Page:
"My guess is that something like this is probably not going to fly," he said. "But it may work in better economic times."

IT officials at Morrisville State are searching for the college’s next digital music service after Ruckus closed down this month. In the meantime, the college sent an eMail message to students recommending free legal music and video streaming sites such as and, said Boland.

Boland said she has tracked Choruss’s progress in recent months, adding that Morrisville would be willing to pay only small per-student fees for the service.

"One dollar yes, $3 no," she said.

Music industry experts said any digital music downloading service owned and run by a major label would not appeal to students who troll the internet for the latest unique tracks and albums.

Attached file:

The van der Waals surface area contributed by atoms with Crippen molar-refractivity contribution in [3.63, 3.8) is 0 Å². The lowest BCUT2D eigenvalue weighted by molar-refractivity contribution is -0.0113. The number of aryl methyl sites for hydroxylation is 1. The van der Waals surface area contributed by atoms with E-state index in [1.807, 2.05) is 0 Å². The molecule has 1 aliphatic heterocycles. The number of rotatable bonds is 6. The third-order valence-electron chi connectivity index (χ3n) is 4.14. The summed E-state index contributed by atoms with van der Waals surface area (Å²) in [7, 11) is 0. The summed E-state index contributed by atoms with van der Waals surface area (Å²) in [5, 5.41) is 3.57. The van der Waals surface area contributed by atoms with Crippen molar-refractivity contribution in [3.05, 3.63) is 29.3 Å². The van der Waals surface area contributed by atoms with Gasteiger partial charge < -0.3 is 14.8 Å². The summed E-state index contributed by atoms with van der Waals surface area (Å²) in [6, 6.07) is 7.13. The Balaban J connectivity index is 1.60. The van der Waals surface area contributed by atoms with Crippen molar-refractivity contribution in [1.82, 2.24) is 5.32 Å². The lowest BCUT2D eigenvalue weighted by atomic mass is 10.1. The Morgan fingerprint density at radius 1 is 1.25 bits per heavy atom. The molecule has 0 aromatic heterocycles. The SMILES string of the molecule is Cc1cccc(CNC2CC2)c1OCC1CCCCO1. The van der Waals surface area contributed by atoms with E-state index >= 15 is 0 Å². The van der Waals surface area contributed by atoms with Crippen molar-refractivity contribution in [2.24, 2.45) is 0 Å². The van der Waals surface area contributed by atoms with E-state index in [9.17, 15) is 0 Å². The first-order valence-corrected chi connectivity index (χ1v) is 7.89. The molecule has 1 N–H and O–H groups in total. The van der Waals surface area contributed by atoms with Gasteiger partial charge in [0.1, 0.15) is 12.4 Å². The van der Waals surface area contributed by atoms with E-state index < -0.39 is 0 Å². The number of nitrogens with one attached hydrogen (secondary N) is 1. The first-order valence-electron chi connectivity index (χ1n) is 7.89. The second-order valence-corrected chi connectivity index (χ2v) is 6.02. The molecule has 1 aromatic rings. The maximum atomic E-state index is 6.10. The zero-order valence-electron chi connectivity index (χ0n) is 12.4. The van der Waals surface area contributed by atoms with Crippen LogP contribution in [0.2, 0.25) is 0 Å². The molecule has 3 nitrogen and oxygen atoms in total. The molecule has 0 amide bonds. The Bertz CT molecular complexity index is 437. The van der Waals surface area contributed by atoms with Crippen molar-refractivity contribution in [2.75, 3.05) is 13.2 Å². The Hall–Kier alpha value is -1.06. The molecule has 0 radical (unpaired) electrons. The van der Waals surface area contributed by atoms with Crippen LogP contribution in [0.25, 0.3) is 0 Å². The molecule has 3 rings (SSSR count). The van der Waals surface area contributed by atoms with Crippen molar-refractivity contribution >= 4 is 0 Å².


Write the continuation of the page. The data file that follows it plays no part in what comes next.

"Right now, they’re trying to dictate which services are going to be used," said Jesse Brede, site director for Texas-based streaming media provider Blastro, which assembled Ruckus’s video library. "[Music industry giants] don’t have the cool factor, and I don’t think they ever will."

Brede said emerging web sites that cater to music lovers include The Hype Machine, which aggregates music files by tracking blogs that post new music. The songs are added to the sites’ databases, and users can scan seemingly endless selections with no charge.

With sites like these, major labels are struggling to find ways to maintain their grip on the distribution of music, Brede said.

"I think, unfortunately, the major labels are very threatened," he said. "They’re scrambling to find ways to continue to monetize their content … and they don’t have a lot of control."



The Hype Machine